Baby booms, busts, and population ageing in the developed world



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Reher, David Sven (2015) Baby booms, busts, and population ageing in the developed world. Population Studies, 69 (1). pp. 57-68. ISSN 00324728

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The key challenge facing contemporary society is a process of population ageing rooted mainly in past fertility cycles. The goals of the study reported in this paper were (i) to analyse jointly the post-1930s baby boom and the baby bust that followed, (ii) to consider the specific ways this particular combination influenced the process of ageing in different societies, and (iii) to evaluate some possible implications for policy of different historical experiences. Demographic time series for 27 nations in the developed world were used. The main results confirm the importance of the boom and bust fertility cycle of the second half of the twentieth century for population ageing. Some countries will experience ageing processes driven mainly by the growth of elderly populations while others will age largely as a result of declines in workingage populations. These differences underscore the need to tailor policy priorities for specific patterns of ageing.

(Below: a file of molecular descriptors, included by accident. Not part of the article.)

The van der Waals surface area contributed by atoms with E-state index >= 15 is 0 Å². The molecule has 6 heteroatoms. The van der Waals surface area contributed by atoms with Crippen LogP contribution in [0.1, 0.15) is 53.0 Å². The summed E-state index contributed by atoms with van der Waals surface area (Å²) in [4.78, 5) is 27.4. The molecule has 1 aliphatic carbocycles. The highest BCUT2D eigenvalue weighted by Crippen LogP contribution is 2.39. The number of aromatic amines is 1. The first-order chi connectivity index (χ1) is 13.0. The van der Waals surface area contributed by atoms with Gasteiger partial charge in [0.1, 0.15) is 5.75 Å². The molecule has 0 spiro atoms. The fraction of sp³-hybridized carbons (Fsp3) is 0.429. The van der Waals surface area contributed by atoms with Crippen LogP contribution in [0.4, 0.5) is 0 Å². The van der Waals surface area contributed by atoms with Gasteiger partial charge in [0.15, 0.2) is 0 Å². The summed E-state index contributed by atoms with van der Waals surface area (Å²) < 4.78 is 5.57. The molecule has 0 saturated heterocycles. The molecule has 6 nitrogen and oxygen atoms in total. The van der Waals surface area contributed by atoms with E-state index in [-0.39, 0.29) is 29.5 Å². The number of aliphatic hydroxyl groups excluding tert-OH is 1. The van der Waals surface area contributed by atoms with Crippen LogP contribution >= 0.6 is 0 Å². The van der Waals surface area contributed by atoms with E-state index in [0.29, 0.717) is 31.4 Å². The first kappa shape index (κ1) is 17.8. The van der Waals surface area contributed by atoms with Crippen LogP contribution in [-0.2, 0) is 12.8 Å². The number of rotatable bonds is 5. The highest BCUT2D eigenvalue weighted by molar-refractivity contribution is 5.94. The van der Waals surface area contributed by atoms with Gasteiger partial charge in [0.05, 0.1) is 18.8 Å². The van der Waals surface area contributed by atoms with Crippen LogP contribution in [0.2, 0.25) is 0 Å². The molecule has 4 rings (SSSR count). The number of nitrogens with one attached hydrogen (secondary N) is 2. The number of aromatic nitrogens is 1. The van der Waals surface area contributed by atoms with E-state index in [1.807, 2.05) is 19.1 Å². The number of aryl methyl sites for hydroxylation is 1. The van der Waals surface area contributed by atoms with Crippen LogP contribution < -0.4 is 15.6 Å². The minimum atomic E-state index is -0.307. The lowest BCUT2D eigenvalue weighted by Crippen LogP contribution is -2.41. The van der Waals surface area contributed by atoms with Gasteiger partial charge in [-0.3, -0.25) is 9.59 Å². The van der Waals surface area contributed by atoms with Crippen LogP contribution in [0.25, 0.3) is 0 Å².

Item Type:Article
Uncontrolled Keywords:Population ageing, Baby boom, Baby bust, Fertility, Policy
Subjects:Social sciences > Sociology
Social sciences > Sociology > Demography
ID Code:30976
Deposited On:18 Jun 2015 11:21
Last Modified:19 Jun 2015 07:10

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